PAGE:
these words on Mitchell
Philip Hartigan: Painting is its own justification.
Lydia Davis: I became willing to allow aspects of the painting to remain mysterious, and I became willing to allow aspects of other problems to remain unsolved as well, and it was this new tolerance for, and then satisfaction in, the unexplained and unsolved that marked a change in me.
made me think …
Seeing the world from a mindful perspective (as you know I try to do these days), it strikes me that the above quoted notes on Joan Mitchell’s paintings, demonstrates what could be called “mindful art attention”. The viewer is not trying to grasp the artwork in a set definition, instead he/she follows the rhythm of the work, accepting it as it is – non-jugmentally, as something un-reducable.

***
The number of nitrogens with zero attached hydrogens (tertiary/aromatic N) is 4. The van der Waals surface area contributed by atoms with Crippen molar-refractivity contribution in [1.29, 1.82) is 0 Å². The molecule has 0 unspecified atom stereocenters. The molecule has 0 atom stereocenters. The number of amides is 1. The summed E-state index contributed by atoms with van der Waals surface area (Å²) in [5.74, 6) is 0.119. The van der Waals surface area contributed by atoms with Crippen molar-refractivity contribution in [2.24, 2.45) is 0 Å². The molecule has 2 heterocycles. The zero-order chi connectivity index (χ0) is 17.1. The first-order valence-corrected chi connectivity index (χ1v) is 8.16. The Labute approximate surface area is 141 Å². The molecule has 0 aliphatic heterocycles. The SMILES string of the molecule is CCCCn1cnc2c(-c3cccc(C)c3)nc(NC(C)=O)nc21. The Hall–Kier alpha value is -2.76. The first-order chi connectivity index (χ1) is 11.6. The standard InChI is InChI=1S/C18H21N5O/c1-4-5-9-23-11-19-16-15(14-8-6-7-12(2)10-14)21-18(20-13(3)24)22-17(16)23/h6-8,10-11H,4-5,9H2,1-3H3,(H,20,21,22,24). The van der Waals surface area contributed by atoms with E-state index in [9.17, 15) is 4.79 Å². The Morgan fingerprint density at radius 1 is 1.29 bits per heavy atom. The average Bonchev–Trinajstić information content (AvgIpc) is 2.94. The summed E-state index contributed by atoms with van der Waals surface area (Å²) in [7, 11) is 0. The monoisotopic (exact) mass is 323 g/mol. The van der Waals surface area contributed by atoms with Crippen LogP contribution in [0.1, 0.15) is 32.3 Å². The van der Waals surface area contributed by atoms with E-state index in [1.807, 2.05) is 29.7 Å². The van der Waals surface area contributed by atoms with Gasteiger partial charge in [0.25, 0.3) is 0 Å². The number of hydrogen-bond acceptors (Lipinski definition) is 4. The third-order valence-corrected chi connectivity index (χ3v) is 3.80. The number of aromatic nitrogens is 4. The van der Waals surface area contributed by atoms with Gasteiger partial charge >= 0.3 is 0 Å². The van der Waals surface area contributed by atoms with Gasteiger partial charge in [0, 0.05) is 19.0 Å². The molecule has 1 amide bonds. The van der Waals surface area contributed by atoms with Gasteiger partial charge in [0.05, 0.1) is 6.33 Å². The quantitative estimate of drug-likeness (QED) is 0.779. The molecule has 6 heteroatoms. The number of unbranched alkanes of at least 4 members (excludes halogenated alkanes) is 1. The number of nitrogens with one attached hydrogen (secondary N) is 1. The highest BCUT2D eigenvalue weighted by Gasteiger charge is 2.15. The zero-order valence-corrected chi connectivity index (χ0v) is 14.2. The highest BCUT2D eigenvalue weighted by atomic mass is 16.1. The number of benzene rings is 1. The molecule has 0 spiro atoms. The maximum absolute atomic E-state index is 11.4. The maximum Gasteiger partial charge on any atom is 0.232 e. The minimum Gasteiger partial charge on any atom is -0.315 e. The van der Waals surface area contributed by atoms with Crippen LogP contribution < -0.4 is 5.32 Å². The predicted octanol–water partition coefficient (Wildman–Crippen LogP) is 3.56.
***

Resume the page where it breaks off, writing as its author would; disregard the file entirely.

According to Jon Kabat-Zinn “Mindfulness means paying attention in a particular way: On purpose, in the present moment, and non-judgmentally.”
In a world where even art critics are asked to value works in terms of stars on a set scale, this mindful, open attentiveness is not easy to defend – even if it obviously is the very best way to respond to art.